Three samples of women (43 yoga, 45 aerobic, and 51 nonyoga/nonaerobic practitioners) completed questionnaire measures. As predicted, yoga practitioners reported more favorably on all measures. Body responsiveness, and, to some extent, body awareness significantly explained group differences in self-objectification, body satisfaction, and disordered eating attitudes. The mediating role of body awareness, in addition to body responsiveness, between self-objectification and disordered eating attitudes was also tested as proposed in objectification theory (Fredrickson & Roberts, 1997).

Body responsiveness, but not awareness, mediated the relationship between self-objectification and disordered eating attitudes. This finding was replicated in Study 2 in a sample of female undergraduate students.

It is concluded that body responsiveness and, to some extent, body awareness are related to self-objectification and its consequences.
Citations

165
Authors

Jennifer J. Daubenmier
Published

2005
Journal

Psychology of Women quarterly
Volume / Issue

29:2
Author's primary institution

Department of Psychology, University of California, Berkeley
Innovative interventions for disordered eating: Evaluating dissonance-based and yoga interventions
Practice
  • Yoga
  • Meditation
  • Mindfulness
Abstract

Objective:

Eating-disordered behavior is prevalent among college women. Few interventions have successfully reduced risk factors for these behaviors, however. The most promising interventions are both selective and interactive. This study compared two newer types of interventions that meet these criteria: cognitive dissonance and yoga programs.

Method:

This study advertised programs for women who were dissatisfied with their bodies. Participants (N = 93) were randomly assigned to dissonance, yoga, or control groups.

Results:

Hierarchical regression analyses revealed that there were no significant post-intervention differences between the yoga and control groups. Dissonance group participants had significantly lower scores than the scores of both other groups on measures of disordered eating, drive for thinness, body dissatisfaction, alexithymia, and anxiety.

Conclusion:

These findings have important implications for interventions on college campuses. In particular, dissonance interventions appear to be an efficient and inexpensive approach to reducing eating disorder risk factors. Additional research regarding the value of yoga interventions is needed.
Citations

107
Authors

Karen S. Mitchell | Suzanne E. Mazzeo | Sarah M. Rausch | Kathryn L. Cooke
Published

2006
Journal

International Journal of Eating Disorders
Volume / Issue

40:2
Author's primary institution

Department of Psychology, Virginia Commonwealth University, Richmond, VA
Randomized Controlled Clinical Trial of Yoga in the Treatment of Eating Disorders
Practice
  • Yoga
  • Meditation
  • Mindfulness
Abstract

Purpose:

This was a pilot project designed to assess the effect of individualized yoga treatment on eating disorder outcomes among adolescents receiving outpatient care for diagnosed eating disorders (anorexia nervosa, bulimia nervosa, eating disorder not otherwise specified).

Methods:

A total of 50 girls and 4 boys aged 11–21 years were randomized to an 8-week trial of standard care vs. individualized yoga plus standard care. Of these, 27 were randomized to standard care and 26 to yoga plus standard care (attrition: n = 4). Standard care (every other week physician and/or dietician appointments) was required to meet ethical guidelines. The No Yoga group was offered yoga after study completion as an incentive to maintain participation. Outcomes evaluated at baseline, end of trial, and 1-month follow-up included Eating Disorder Examination (EDE), Body Mass Index (BMI), Beck Depression Inventory, State-Trait Anxiety Inventory, and Food Preoccupation questionnaire.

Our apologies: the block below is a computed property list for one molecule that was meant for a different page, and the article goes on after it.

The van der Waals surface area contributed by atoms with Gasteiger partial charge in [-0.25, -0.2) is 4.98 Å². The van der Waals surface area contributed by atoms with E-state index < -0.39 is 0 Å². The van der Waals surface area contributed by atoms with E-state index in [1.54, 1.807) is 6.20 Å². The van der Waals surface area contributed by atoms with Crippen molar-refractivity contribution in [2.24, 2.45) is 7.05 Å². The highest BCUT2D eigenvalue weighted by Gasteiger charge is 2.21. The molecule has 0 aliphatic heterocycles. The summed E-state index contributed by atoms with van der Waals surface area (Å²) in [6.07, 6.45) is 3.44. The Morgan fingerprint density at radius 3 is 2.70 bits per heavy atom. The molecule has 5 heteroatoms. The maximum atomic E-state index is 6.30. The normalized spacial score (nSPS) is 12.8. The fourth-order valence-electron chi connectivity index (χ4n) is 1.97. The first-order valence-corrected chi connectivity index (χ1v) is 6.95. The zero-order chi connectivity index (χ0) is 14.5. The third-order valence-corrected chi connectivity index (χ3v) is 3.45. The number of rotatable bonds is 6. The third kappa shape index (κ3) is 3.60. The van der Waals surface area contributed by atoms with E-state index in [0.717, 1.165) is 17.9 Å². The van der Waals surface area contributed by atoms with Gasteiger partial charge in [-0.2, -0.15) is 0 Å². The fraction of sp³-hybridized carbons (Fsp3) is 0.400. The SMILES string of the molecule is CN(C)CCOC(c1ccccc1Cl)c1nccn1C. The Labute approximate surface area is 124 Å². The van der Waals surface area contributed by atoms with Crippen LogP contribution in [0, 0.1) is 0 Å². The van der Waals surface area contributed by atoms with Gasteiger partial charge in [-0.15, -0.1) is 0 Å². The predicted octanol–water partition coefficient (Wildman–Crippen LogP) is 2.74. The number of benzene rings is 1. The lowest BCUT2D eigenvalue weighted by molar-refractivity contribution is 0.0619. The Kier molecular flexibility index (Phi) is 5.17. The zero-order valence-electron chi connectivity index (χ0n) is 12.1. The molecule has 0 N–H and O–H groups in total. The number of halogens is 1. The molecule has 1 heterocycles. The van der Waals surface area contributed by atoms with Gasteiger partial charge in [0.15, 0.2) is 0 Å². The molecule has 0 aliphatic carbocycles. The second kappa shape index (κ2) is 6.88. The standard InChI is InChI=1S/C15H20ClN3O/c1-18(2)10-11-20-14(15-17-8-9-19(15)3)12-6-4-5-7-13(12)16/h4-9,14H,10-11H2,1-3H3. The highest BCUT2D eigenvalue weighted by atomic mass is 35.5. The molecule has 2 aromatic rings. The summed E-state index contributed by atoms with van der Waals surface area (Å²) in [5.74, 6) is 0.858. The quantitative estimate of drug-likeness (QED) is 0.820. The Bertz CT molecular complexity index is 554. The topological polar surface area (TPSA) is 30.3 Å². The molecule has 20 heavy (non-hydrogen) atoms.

Results:

The Yoga group demonstrated greater decreases in eating disorder symptoms. Specifically, the EDE scores decreased over time in the Yoga group, whereas the No Yoga group showed some initial decline but then returned to baseline EDE levels at week 12. Food preoccupation was measured before and after each yoga session, and decreased significantly after all sessions. Both groups maintained current BMI levels and decreased in anxiety and depression over time.

Conclusions:

Individualized yoga treatment decreased EDE scores at 12 weeks, and significantly reduced food preoccupation immediately after yoga sessions. Yoga treatment did not have a negative effect on BMI. Results suggest that individualized yoga therapy holds promise as adjunctive therapy to standard care.
Citations

78
Authors

T. Rain Carei | Amber L Fyfe-Johnson | Cora C Breuner | Margaret A. Brown
Published

2010
Journal

Journal of adolescent health
Volume / Issue

46:4
Author's primary institution

Department of Adolescent Medicine, Seattle Children's Hospital, Seattle, Washington
Yoga as a treatment for binge eating disorder: A preliminary study
Practice
  • Yoga
  • Meditation
  • Mindfulness
Abstract

Objective:

To examine the efficacy of a 12-week yoga program aimed at reducing binge eating severity. Design:

A randomised trial was undertaken assigning participants to yoga (n = 45) or wait-list control (n = 45) groups. Of these, 25 in each group were analysed.

Participants:

A community-based sample of women between 25 and 63 years of age who identified with diagnostic criteria for binge eating disorder (BED) and a BMI > 25 were recruited for the study.

Main outcome measures:

Primary outcomes included the Binge Eating Scale (BES) and International Physical Activity Questionnaire (IPAQ). Secondary outcomes comprised measures for BMI, hips and waist.

Results:

For the yoga group, self-reported reductions in binge eating and increases in physical activity were statistically significant. Small yet statistically significant reductions for BMI, hips and waist measurement were obtained. The wait-list control group did not improve significantly on any measures.

Conclusion:

In conjunction with formal weekly sessions, home-based yoga programs are potentially efficacious for the treatment of binge eating.
Citations

39
Authors

Shane McIver | Paul O'Halloran | Michael McGartland
Published

2009
Journal

Complementary Therapies in Medicine
Volume / Issue

17:4
Author's primary institution

School of Health and Social Development, Faculty of Health, Medicine, Nursing and Behavioural Sciences, Deakin University,